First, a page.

PORT AU PRINCE, Haiti, Feb 21, CMC – Opposition political parties say they will hold fresh demonstrations across Haiti on Friday in their demands for the resignation of President Jovenel Moise, even as the government has started efforts to hold a national dialogue on the situation.
President Moïse has met with the former provisional president, Jocelerme Privert, as part of the initiative after the government indicated that persons who have had the opportunity to serve the Republic can, through their experiences, contribute to the search for adequate answers to the ongoing political situation.
The government said it is convinced “another Haiti is really possible through a sincere dialogue between all the girls and all the sons of the common homeland.”
Moïse also met with the Apostolic Nuncio, Eugene Martin Nugent, with a view to finding a peaceful and democratic solution to the socio-economic and political problems of the French-speaking Caribbean Community (CARICOM) country.
Prior to the meetings, Moise also met with members of the “Economic Forum” with whom he exchanged views and pledged to make every effort to ensure that the dialogue can start as soon as possible.
Last weekend, Prime Minister Jean-Henry Céant announced a series of initiatives aimed at reducing the cost of living and providing employment for Haitians.
“In this sense, soon there will be a meeting with those who have big business in the country who are in the national production, to see what important decisions we can take together to create more jobs and thus reduce expenses, etc….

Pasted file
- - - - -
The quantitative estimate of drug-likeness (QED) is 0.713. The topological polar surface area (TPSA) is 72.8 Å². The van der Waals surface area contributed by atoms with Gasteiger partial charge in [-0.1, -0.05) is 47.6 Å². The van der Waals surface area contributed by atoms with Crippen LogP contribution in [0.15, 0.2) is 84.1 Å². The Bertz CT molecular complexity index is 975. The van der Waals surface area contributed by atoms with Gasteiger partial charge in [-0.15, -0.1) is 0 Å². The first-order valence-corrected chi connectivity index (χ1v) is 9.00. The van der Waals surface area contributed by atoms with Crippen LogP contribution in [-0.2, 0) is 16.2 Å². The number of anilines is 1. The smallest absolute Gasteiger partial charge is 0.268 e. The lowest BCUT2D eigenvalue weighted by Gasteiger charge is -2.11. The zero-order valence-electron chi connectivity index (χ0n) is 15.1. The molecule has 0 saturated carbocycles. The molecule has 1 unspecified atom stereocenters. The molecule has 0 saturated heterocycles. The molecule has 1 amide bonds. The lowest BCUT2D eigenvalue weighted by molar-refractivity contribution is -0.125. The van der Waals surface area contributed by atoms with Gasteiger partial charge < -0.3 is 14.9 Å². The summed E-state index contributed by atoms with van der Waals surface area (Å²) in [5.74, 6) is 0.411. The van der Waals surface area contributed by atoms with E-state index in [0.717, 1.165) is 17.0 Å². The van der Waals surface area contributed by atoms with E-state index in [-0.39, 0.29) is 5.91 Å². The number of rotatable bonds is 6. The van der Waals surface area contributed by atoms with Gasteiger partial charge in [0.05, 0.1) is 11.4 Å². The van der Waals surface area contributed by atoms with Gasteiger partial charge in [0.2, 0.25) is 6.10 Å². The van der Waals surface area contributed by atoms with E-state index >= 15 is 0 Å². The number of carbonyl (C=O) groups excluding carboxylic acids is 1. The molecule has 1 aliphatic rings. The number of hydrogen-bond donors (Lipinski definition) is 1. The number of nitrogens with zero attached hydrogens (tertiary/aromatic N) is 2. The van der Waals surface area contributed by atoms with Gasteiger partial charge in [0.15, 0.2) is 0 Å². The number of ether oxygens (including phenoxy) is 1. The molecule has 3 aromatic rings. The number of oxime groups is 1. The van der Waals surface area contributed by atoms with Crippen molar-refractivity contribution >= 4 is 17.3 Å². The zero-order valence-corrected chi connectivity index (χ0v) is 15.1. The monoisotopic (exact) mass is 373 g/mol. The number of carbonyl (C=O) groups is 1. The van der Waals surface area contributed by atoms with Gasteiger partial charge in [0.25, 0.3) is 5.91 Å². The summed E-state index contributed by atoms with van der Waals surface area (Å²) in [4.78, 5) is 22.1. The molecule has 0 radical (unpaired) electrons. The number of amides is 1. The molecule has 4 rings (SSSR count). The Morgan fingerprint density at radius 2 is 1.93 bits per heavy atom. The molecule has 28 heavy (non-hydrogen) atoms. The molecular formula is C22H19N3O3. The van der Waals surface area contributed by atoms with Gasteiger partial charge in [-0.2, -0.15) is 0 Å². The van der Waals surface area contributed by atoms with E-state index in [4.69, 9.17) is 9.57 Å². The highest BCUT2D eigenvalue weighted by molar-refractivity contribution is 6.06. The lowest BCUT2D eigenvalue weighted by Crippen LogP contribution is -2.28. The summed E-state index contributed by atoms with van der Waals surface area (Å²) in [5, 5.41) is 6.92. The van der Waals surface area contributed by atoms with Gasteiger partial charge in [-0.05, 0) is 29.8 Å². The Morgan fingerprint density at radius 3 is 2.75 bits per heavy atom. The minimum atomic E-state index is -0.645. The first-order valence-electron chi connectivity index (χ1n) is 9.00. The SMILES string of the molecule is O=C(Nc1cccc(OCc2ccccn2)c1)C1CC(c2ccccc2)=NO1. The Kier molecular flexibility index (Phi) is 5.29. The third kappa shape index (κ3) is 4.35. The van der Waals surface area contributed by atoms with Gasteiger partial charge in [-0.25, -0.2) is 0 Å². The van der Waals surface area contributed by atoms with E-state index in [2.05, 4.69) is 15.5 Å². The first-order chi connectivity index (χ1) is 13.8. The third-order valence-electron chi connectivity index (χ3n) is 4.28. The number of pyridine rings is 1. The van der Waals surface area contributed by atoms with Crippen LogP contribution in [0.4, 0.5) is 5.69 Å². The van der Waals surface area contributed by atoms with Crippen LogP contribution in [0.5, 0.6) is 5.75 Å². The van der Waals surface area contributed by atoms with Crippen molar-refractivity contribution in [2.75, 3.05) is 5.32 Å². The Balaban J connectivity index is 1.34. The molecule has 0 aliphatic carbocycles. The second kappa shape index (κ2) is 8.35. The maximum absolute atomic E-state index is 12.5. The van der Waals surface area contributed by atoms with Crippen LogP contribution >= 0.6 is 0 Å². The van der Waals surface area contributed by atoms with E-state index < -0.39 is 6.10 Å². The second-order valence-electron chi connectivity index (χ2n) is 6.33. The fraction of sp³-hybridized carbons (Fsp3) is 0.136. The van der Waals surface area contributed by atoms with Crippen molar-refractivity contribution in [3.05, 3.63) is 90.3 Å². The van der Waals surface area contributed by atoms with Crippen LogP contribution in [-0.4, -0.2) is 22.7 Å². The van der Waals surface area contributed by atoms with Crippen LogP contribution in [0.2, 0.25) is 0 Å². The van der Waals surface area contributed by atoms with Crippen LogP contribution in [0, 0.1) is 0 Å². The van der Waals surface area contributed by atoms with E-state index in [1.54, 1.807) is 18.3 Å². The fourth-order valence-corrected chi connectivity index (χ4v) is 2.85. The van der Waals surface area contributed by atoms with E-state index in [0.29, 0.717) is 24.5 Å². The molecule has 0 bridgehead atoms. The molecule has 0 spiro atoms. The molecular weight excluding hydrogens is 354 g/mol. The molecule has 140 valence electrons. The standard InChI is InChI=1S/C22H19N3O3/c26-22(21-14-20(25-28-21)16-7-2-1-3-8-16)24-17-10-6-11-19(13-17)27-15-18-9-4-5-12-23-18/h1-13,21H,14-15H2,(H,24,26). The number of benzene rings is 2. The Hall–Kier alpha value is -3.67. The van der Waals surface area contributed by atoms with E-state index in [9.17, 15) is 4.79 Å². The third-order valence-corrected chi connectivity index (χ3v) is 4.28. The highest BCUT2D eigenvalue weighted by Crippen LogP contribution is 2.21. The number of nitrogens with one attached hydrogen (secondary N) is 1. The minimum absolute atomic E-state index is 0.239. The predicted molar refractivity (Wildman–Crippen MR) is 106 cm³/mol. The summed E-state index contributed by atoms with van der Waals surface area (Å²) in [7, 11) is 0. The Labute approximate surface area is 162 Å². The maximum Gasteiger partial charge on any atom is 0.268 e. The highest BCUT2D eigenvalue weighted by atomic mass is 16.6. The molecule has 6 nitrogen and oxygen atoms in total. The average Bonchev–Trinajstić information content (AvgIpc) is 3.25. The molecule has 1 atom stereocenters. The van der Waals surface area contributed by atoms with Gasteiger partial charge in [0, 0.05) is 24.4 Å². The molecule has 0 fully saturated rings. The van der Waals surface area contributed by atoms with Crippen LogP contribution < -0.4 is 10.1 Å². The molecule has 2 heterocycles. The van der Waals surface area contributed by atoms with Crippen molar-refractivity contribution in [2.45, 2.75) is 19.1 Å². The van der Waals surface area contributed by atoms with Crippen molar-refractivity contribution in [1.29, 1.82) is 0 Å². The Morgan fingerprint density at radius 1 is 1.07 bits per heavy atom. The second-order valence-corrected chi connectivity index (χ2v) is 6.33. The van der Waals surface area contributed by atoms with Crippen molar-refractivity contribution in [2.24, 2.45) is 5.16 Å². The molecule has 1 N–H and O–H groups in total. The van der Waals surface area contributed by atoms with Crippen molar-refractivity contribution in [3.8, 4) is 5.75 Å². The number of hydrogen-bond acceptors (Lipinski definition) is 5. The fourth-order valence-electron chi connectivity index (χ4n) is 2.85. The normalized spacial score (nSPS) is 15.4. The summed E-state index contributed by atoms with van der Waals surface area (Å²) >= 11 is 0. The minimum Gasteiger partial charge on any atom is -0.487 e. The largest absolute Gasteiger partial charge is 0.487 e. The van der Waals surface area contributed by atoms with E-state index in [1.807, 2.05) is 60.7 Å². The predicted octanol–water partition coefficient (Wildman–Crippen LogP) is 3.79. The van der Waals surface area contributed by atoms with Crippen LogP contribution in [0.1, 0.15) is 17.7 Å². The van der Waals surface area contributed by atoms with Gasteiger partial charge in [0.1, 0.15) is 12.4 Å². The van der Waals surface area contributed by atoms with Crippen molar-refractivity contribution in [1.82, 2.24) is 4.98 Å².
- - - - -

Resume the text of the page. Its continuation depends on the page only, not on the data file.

“I agreed with the President to meet all the factory owners to discuss with them and see how we can make an extra effort to manage the minimum wage so that workers can obtain an improvement.”
The prime minister said the government will meet with international partners, the Bank of the Republic of Haiti (BRH), the Professional Association of Banks (APB), insurance companies “to redo the Industrial Development Fund (FDI), for it can once again become a development bank to finance economic recovery and provide young people with access and credit”.
Opposition political parties have been staging street demonstrations in support of their calls for President Moise to step down, after accusing him of not investigating allegations of corruption in the previous government over PetroCaribe, an oil alliance of many Caribbean states with Venezuela to purchase oil on conditions of preferential payment. At least eight people have died since the start of the demonstrations on February 13.
Over the last weekend, nearly 200 demonstrators burnt an American flag in Port-au-Prince, calling on Russia to assist Haiti to resolve the crisis.
They said this weekend’s demonstration will also call for a national conference to deal with the ongoing situation.
Meanwhile, some countries were re-opening their embassies in Port au Prince, as a tense environment prevails in the Caribbean country.
The Bahamas, which closed its embassy on February 15, said that “following the required consultations, the diplomatic and consular staff of the Embassy of The Bahamas in Port-au-Prince have returned to the Haitian Capital and have resumed their normal diplomatic functions and consular services”.
The Canadian Embassy has re-opened and has resumed normal operations while the consular section of the Mexican Embassy restored its service provisionally.